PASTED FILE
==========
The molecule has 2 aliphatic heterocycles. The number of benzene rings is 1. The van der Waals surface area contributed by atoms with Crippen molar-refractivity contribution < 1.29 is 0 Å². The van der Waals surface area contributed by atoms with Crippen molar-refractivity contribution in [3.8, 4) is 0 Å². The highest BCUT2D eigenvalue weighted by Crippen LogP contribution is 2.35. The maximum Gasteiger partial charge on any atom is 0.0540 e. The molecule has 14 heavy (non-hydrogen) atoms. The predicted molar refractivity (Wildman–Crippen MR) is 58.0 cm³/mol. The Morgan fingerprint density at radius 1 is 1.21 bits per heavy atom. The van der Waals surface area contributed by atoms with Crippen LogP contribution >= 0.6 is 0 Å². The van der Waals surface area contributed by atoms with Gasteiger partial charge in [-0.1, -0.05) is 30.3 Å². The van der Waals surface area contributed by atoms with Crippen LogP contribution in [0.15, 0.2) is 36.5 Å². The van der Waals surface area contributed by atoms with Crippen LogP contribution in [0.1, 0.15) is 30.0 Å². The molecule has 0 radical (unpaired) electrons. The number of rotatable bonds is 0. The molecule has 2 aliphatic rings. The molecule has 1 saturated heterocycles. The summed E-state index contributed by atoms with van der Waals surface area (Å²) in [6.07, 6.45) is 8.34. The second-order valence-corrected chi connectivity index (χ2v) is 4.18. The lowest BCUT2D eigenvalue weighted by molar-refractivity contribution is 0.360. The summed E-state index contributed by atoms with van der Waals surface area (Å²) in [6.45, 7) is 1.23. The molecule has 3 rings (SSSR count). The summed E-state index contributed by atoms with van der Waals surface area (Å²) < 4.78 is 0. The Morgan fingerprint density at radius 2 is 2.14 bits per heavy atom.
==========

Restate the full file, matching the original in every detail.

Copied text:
The molecule has 2 aliphatic heterocycles. The number of benzene rings is 1. The van der Waals surface area contributed by atoms with Crippen molar-refractivity contribution < 1.29 is 0 Å². The van der Waals surface area contributed by atoms with Crippen molar-refractivity contribution in [3.8, 4) is 0 Å². The highest BCUT2D eigenvalue weighted by Crippen LogP contribution is 2.35. The maximum Gasteiger partial charge on any atom is 0.0540 e. The molecule has 14 heavy (non-hydrogen) atoms. The predicted molar refractivity (Wildman–Crippen MR) is 58.0 cm³/mol. The Morgan fingerprint density at radius 1 is 1.21 bits per heavy atom. The van der Waals surface area contributed by atoms with Crippen LogP contribution >= 0.6 is 0 Å². The van der Waals surface area contributed by atoms with Gasteiger partial charge in [-0.1, -0.05) is 30.3 Å². The van der Waals surface area contributed by atoms with Crippen LogP contribution in [0.15, 0.2) is 36.5 Å². The van der Waals surface area contributed by atoms with Crippen LogP contribution in [0.1, 0.15) is 30.0 Å². The molecule has 0 radical (unpaired) electrons. The number of rotatable bonds is 0. The molecule has 2 aliphatic rings. The molecule has 1 saturated heterocycles. The summed E-state index contributed by atoms with van der Waals surface area (Å²) in [6.07, 6.45) is 8.34. The second-order valence-corrected chi connectivity index (χ2v) is 4.18. The lowest BCUT2D eigenvalue weighted by molar-refractivity contribution is 0.360. The summed E-state index contributed by atoms with van der Waals surface area (Å²) in [6.45, 7) is 1.23. The molecule has 3 rings (SSSR count). The summed E-state index contributed by atoms with van der Waals surface area (Å²) < 4.78 is 0. The Morgan fingerprint density at radius 2 is 2.14 bits per heavy atom.